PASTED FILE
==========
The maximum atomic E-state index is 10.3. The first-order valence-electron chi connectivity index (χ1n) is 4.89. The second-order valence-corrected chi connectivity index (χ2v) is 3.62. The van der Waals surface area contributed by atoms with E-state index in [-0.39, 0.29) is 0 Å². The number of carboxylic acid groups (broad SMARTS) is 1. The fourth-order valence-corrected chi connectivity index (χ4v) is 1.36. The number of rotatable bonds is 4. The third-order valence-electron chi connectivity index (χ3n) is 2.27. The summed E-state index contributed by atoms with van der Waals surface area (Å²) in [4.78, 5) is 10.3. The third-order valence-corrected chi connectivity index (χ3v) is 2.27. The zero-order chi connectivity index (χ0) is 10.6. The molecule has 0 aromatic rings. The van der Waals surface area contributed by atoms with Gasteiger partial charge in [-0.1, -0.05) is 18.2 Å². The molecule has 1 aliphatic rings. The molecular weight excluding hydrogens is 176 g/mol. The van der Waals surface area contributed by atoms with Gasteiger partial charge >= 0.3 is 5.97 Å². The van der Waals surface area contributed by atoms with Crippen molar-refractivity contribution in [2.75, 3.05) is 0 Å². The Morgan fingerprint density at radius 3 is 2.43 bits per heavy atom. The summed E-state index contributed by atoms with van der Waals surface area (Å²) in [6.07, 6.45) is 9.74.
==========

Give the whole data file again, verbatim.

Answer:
The maximum atomic E-state index is 10.3. The first-order valence-electron chi connectivity index (χ1n) is 4.89. The second-order valence-corrected chi connectivity index (χ2v) is 3.62. The van der Waals surface area contributed by atoms with E-state index in [-0.39, 0.29) is 0 Å². The number of carboxylic acid groups (broad SMARTS) is 1. The fourth-order valence-corrected chi connectivity index (χ4v) is 1.36. The number of rotatable bonds is 4. The third-order valence-electron chi connectivity index (χ3n) is 2.27. The summed E-state index contributed by atoms with van der Waals surface area (Å²) in [4.78, 5) is 10.3. The third-order valence-corrected chi connectivity index (χ3v) is 2.27. The zero-order chi connectivity index (χ0) is 10.6. The molecule has 0 aromatic rings. The van der Waals surface area contributed by atoms with Gasteiger partial charge in [-0.1, -0.05) is 18.2 Å². The molecule has 1 aliphatic rings. The molecular weight excluding hydrogens is 176 g/mol. The van der Waals surface area contributed by atoms with Gasteiger partial charge >= 0.3 is 5.97 Å². The van der Waals surface area contributed by atoms with Crippen molar-refractivity contribution in [2.75, 3.05) is 0 Å². The Morgan fingerprint density at radius 3 is 2.43 bits per heavy atom. The summed E-state index contributed by atoms with van der Waals surface area (Å²) in [6.07, 6.45) is 9.74.